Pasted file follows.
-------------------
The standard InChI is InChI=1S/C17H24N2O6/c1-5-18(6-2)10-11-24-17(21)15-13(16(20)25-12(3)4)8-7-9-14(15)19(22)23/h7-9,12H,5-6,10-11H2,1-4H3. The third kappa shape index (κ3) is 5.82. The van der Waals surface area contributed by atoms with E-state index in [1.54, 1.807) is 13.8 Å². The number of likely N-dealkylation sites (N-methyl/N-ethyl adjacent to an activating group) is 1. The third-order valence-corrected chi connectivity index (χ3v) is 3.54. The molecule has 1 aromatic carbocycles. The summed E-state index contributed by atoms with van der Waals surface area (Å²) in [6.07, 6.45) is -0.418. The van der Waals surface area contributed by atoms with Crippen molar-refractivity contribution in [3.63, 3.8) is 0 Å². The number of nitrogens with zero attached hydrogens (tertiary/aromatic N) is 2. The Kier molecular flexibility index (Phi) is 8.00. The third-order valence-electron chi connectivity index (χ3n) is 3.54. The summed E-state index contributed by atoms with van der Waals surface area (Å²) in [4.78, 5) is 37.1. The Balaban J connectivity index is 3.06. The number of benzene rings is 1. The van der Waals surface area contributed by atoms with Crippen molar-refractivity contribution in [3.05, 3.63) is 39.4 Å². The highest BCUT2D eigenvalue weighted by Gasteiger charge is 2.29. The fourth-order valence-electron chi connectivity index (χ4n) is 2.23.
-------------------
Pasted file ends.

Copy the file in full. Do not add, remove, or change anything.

The standard InChI is InChI=1S/C17H24N2O6/c1-5-18(6-2)10-11-24-17(21)15-13(16(20)25-12(3)4)8-7-9-14(15)19(22)23/h7-9,12H,5-6,10-11H2,1-4H3. The third kappa shape index (κ3) is 5.82. The van der Waals surface area contributed by atoms with E-state index in [1.54, 1.807) is 13.8 Å². The number of likely N-dealkylation sites (N-methyl/N-ethyl adjacent to an activating group) is 1. The third-order valence-corrected chi connectivity index (χ3v) is 3.54. The molecule has 1 aromatic carbocycles. The summed E-state index contributed by atoms with van der Waals surface area (Å²) in [6.07, 6.45) is -0.418. The van der Waals surface area contributed by atoms with Crippen molar-refractivity contribution in [3.63, 3.8) is 0 Å². The number of nitrogens with zero attached hydrogens (tertiary/aromatic N) is 2. The Kier molecular flexibility index (Phi) is 8.00. The third-order valence-electron chi connectivity index (χ3n) is 3.54. The summed E-state index contributed by atoms with van der Waals surface area (Å²) in [4.78, 5) is 37.1. The Balaban J connectivity index is 3.06. The number of benzene rings is 1. The van der Waals surface area contributed by atoms with Crippen molar-refractivity contribution in [3.05, 3.63) is 39.4 Å². The highest BCUT2D eigenvalue weighted by Gasteiger charge is 2.29. The fourth-order valence-electron chi connectivity index (χ4n) is 2.23.